A 'bridge' over troubled real estate waters?

"In this market properties that have cash flow and rents that trail inflation are hot."

A 'bridge' over troubled real estate waters?

This article was produced in partnership with First Source Mortgage Corporation

Desmond Devoy, of Canadian Mortgage Professional, sat down with Steven “Skip” Walters, senior vice president of First Source Mortgage Corporation, to discuss how it is experiencing strong business in commercial real estate.

As banks become more cautious in their lending, a leading mortgage lender is still experiencing strong business in commercial real estate.

“At First Source Mortgage Corporation, we still see opportunities in industrial real estate and income producing real estate (plazas, apartment buildings) doing well with little signs of slowing down,” Steven “Skip” Walters, the corporation’s senior vice president, told Canadian Mortgage Professional. “In this market properties that have cash flow and rents that trail/beat inflation are hot.”

Even with rising interest rates, there are other external matters that will have a positive impact on parts of the housing market.

“Fundamental supply shortages in the Canadian housing market still exist,” he said. “Expected immigration will only exacerbate the supply deficit. Rising interest rates ultimately present an opportunity for cash flow positive rental properties as home buyers are pushed to rent.”

Traditional lenders like banks are taking note of the looming recession, and it is having an impact on financing for housing.

“The big institutional lenders have started to put their pens down,” Walters said. “Their capital is ultimately only reserved for their ultra-safest clients. We are seeing many safe construction loans that have been cut off from traditional financing. We see opportunity in those loans.”

He pointed to a construction loan his company recently closed which had 43 townhome units already sold, substantial deposits, and servicing already underway.

Lending criteria

“On a basic level, lending practises remain consistent regardless of low or high interest rates,” he said.

That is why his company looks at specific criteria, such as:

  • Well-heeled and experienced borrowers/developers
  • Clean sites in densely populated areas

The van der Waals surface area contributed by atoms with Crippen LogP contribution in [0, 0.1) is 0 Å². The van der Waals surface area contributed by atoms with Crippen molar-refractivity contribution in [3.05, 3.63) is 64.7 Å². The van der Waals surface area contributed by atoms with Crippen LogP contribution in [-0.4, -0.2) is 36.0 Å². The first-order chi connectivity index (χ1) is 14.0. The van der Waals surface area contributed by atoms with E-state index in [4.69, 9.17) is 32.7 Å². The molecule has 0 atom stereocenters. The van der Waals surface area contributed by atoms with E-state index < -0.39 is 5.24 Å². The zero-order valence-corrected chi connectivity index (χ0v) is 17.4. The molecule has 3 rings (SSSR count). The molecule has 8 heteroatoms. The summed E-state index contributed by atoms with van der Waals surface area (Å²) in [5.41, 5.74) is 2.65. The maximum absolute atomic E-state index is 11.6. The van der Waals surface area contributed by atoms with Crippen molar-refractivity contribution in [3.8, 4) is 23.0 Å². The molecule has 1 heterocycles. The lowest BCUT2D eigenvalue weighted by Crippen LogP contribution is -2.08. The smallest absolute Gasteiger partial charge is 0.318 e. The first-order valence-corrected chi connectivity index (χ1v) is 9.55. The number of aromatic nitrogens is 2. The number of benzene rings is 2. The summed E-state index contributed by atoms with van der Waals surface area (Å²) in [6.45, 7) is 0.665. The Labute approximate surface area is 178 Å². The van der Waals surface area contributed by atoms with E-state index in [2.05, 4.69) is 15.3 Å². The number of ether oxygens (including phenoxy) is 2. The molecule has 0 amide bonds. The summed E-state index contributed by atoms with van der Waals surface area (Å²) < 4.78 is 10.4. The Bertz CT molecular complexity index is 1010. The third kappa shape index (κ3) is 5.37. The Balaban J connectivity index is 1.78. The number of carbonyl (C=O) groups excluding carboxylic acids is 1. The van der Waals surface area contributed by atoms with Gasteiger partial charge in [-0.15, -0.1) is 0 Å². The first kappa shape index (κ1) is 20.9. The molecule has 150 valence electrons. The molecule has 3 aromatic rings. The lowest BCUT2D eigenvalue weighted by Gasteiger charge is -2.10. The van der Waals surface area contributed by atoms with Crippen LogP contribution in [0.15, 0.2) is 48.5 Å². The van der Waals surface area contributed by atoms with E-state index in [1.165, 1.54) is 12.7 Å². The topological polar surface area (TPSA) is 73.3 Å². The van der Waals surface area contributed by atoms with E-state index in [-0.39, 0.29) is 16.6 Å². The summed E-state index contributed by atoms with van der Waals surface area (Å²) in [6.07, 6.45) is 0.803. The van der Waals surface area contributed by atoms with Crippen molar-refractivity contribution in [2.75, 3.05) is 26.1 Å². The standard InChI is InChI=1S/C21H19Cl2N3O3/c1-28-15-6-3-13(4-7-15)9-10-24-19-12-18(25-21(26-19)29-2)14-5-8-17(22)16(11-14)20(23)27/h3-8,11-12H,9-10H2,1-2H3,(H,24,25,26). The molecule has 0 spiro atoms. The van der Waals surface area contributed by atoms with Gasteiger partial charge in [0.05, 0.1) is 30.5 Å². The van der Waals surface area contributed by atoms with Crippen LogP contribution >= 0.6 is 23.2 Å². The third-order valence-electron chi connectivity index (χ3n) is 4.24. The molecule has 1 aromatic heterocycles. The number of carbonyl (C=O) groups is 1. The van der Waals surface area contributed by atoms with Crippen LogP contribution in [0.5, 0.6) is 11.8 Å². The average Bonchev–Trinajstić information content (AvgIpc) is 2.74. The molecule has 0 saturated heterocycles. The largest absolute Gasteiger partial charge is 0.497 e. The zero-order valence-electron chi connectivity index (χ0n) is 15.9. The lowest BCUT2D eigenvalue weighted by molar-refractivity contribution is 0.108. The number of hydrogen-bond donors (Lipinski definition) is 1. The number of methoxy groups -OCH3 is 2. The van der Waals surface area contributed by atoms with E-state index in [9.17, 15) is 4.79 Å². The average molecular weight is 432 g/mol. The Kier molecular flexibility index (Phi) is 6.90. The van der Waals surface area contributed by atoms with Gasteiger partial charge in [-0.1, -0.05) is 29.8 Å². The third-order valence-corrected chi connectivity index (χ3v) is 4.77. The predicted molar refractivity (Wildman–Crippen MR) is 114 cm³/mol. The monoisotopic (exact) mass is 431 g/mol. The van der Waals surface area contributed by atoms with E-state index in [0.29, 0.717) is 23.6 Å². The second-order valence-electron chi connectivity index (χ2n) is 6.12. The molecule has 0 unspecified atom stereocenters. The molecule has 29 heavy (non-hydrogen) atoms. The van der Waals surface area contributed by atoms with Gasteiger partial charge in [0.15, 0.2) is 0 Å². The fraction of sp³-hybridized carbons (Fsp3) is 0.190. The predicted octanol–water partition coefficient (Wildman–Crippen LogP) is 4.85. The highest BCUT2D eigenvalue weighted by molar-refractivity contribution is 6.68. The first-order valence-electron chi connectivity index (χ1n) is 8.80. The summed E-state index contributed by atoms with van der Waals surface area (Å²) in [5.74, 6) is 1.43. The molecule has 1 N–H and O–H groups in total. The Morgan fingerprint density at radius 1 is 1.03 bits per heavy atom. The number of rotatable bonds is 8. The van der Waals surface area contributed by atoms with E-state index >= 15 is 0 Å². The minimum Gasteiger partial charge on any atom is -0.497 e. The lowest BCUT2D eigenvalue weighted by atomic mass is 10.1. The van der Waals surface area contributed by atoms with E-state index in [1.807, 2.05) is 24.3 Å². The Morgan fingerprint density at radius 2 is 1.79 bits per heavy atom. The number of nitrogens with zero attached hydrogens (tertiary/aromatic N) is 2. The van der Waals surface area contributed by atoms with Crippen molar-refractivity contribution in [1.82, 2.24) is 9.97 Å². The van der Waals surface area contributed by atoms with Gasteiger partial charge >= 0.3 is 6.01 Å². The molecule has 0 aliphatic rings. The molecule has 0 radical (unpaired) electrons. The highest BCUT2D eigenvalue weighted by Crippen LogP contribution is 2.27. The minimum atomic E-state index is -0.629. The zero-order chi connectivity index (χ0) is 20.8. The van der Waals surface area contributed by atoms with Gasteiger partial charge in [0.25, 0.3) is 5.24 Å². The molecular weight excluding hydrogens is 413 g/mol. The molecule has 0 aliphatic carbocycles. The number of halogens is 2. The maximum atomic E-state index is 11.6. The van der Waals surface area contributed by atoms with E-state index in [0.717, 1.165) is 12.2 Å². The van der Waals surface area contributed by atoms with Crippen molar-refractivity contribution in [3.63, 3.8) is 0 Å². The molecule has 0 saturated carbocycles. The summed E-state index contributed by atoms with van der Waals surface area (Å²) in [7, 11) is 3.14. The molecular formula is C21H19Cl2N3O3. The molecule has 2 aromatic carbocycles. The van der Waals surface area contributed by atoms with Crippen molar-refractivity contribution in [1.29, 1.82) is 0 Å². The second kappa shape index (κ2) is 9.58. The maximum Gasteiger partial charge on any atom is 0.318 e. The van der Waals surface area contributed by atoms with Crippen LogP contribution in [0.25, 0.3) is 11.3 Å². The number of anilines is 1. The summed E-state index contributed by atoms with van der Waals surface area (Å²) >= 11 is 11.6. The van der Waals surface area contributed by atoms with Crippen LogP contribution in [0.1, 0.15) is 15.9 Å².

• A definite exit to be provided by another, usually traditional, lender for bridging loans

Walters has been with the corporation for more than nine years and has seen the “key role” that mortgage brokers play, since they act as a bridge between investors and borrowers.

“We align our interests with the brokers’ interests by including a clause for broker’s fees in all of our commitment letters,” he said. “Commercial real estate transactions are often complex, and we provide the specialized expertise that brokers can lean on.”

The transactions do not look as though they will be any less complex in the year to come.

“The current market conditions don’t exactly allow for smooth sailing going into 2023 and 2024,” said Walters. “We are seeing more conservative lending policies.”

Inflation, rising interest rates, and geopolitical tensions will continue into the new year, which will continue to have an impact on the real estate market.

“Commercial real estate loans, like construction loans for example, [will] become even more complex,” said Walters. “At First Source, we help brokers and borrowers navigate these uncertain waters with solid risk management, conservative underwiring and real estate expertise.”

Bridge loans of all kinds

First Source specializes in commercial bridge loans, short-term loans utilized to fill a gap when traditional term financing is not available. The payment is usually interest-only, and the rate paid is typically higher than Schedule A bank loans. These bridge loans typically run from 12- to 24-month terms, with the borrower then moving on to a more traditional real estate loan.

Over on the commercial real estate side, a bridge loan is used on an acquisition of a property or land as it moves through its entitlement process. Bridge financing can also be utilized while the borrower stabilizes the income on a property before going to a traditional lender.

Meanwhile, on the residential side, bridge lenders help homeowners purchase a new home while they wait for their current home sale to close. This provides the homeowner with some extra time and some peace of mind while they wait, according to Walters.

“This is a valuable service in today’s market where banks have tightened their lending practices and severely restricted capital,” he said.

Steven “Skip” Walters, senior vice president, has been with First Source Mortgage Corporation for nine years.